Meredith Kononchek ’24
I still remember dressing up as the Blessed Virgin Mary for the kindergarten All Saints Day Mass at St. Pius X. I chose to dress up as Mary because even then I had a special affinity for the Blessed Mother. But, if truth be told, I also thought I would look very pretty in my blue Mary veil. As a five-year-old, I knew that I loved the Blessed Mother and wanted to be just like her, and to this day, I continue to pray to the Blessed Mother to ask for her intercession on my behalf.
Today, as Catholics, we celebrate All Saints Day. We honor all the men and women who have gone before us to be recognized as saints, those who lived saintly lives of virtue. Anyone who desires to have a relationship with God and chooses to put God before all else by helping those around them can become a saint. As a kindergartener, I assumed that to be a saint, one had to be a paragon of virtue one’s entire life. But as I have grown older and grown in my faith, I now understand that nothing could be further from the truth. Many of the saints we honor today, were anything but virtuous in the beginning. One poignant example of a sinner turned saint is the story of St. Matthew. St. Matthew was originally a tax collector, a profession notoriously known for its dishonesty. Although St. Matthew was considered a sinner for being a tax collector, he had a change of heart and decided to follow Jesus. St. Matthew became one of the twelve apostles and eventually one of the four Gospel writers. What a transformation!
That same transformation can happen to each and every one of us, especially if we are living apart from God. We can all look to the saints to remind us of how we should act and treat others. The love these saints have for God and others is nothing short of remarkable. Look around you. Every one of us at this Mass is a saint-in-training. Each of us can start our journey towards sainthood this very moment if we are not already on that path. You might think that you will never become a saint because you are not good enough, you don’t pray enough, or you don’t even think about God that often. But our path to sainthood does not have to be dramatic. Setting the world on fire can start with the smallest spark. We do not have to give up all our earthly possessions like Saint Teresa of Calcutta did, but we can start small like she did. Mother Teresa said, “Do small things with great love.” If we can all start to live by this simple statement, we can all become saints. With each random act of kindness we perform, with each meaningful prayer we utter, with each act of unselfishness we display, we are taking small steps towards our path to sainthood. Maybe instead of gossiping about a fellow student, or talking back to our parents, or being disrespectful, we could instead offer up a small sacrifice to God.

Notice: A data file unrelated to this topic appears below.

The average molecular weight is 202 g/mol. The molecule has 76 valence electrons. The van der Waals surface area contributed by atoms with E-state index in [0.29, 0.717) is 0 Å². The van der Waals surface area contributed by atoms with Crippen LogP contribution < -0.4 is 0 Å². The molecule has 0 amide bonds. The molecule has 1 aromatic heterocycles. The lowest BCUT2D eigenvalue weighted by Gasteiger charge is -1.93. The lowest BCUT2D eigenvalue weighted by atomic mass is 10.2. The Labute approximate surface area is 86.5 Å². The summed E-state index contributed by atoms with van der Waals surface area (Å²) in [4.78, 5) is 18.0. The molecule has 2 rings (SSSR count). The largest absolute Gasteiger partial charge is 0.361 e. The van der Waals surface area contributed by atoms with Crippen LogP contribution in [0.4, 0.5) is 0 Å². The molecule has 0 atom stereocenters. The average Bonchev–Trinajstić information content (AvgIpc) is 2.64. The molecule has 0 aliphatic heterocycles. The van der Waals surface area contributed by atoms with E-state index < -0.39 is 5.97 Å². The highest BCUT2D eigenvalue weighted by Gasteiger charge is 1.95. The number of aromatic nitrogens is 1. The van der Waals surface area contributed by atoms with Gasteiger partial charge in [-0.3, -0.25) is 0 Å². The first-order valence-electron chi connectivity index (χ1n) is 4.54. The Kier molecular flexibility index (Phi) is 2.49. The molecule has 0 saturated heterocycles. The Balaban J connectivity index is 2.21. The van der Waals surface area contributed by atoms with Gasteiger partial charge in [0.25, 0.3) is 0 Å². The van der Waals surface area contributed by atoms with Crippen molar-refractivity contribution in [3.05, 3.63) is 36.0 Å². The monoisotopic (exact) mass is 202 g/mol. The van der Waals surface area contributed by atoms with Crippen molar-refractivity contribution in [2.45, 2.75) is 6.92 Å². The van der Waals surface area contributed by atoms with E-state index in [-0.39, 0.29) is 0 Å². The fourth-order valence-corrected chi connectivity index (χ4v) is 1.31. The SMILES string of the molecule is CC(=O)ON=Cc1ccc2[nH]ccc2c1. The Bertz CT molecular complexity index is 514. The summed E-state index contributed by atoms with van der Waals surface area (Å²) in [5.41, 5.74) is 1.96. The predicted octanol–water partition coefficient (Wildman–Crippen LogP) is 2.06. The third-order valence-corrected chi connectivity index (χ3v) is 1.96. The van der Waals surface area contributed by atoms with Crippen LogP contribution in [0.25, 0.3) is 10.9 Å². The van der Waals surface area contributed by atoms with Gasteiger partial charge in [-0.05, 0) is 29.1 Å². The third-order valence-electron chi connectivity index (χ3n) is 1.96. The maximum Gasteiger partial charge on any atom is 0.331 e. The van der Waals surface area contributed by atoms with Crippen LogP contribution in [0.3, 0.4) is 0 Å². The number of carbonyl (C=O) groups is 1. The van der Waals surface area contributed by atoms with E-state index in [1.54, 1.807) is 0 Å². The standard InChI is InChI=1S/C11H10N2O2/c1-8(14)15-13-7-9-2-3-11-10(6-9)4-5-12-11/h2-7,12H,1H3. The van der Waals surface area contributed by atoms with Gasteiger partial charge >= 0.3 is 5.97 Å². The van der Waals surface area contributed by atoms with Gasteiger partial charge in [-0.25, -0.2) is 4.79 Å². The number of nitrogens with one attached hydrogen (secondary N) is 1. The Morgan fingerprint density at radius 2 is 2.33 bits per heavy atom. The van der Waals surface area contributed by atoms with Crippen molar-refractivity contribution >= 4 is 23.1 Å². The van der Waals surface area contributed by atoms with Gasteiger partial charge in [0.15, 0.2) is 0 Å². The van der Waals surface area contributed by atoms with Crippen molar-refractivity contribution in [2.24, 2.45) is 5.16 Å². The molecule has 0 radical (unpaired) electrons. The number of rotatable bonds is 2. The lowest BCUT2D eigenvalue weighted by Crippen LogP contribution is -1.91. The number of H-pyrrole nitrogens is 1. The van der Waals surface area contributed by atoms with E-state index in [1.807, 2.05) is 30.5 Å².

The good news is that God is patiently waiting for you and me to choose our own path to sainthood, but in order for us to really trust that God, through the Holy Spirit, will be there to guide us on this path, we must know God on a personal level. Would you have complete trust in someone if he were a stranger to you? Probably not. You trust most the people you know and whom you have a close relationship with. The same holds true for our relationship with God. We need to trust that God will be there to walk alongside us every step of the way. God has already shown us that He wants us to love Him by sending us His only Son, Jesus, to die on the cross for our redemption. While Jesus was on Earth, He showed us by His example how to find our way to the Father. God also gave us these men and women known as saints so that we may learn from their examples and strive to have a relationship with God like they do.
Some of us might be a stone’s throw from our path, while some of us may not be able to clearly see our path just yet, or for some of us – it is difficult to even realize that there is a possible path to sainthood. Isn’t it comforting to know that even if we detour a little in the wrong direction, God is always there to offer us an alternative route back to Him and to sainthood?
As a Junior, I am receiving the sacrament of Confirmation this year. When asked who my Confirmation Saint would be, I was not certain at first. After much contemplation, I chose St. Bernadette because her selflessness and complete trust in God is what I strive to emulate every day. In the past, I hardly ever considered praying to a saint for guidance. But God gave us these saints so that we can ask them for intercessory favors on our behalf. So now, when I pray, in addition to my usual prayers, I also pray to St. Bernadette to give me strength and courage to live a virtuous life. So, I invite all of you here today to pray with me to all the saints who have gone before us so that they may watch over us and guide us on our own journeys towards becoming saints.
Heavenly Father, you sent your sons and daughters before us to show us the way to you. Help us live by their examples and strive to have a personal relationship with you. Please give us the courage to completely trust in you and to know that you are always there to guide us on our path to sainthood. Mary, Mother of God, patroness of St. Mary’s Dominican High School, pray for us. St. Dominic, pray for us. St. Catherine of Siena, pray for us. St. Matthew, pray for us. St. Bernadette of Lourdes, pray for us. St. Teresa of Calcutta, pray for us. All the saints who have come before us, pray for us. Amen.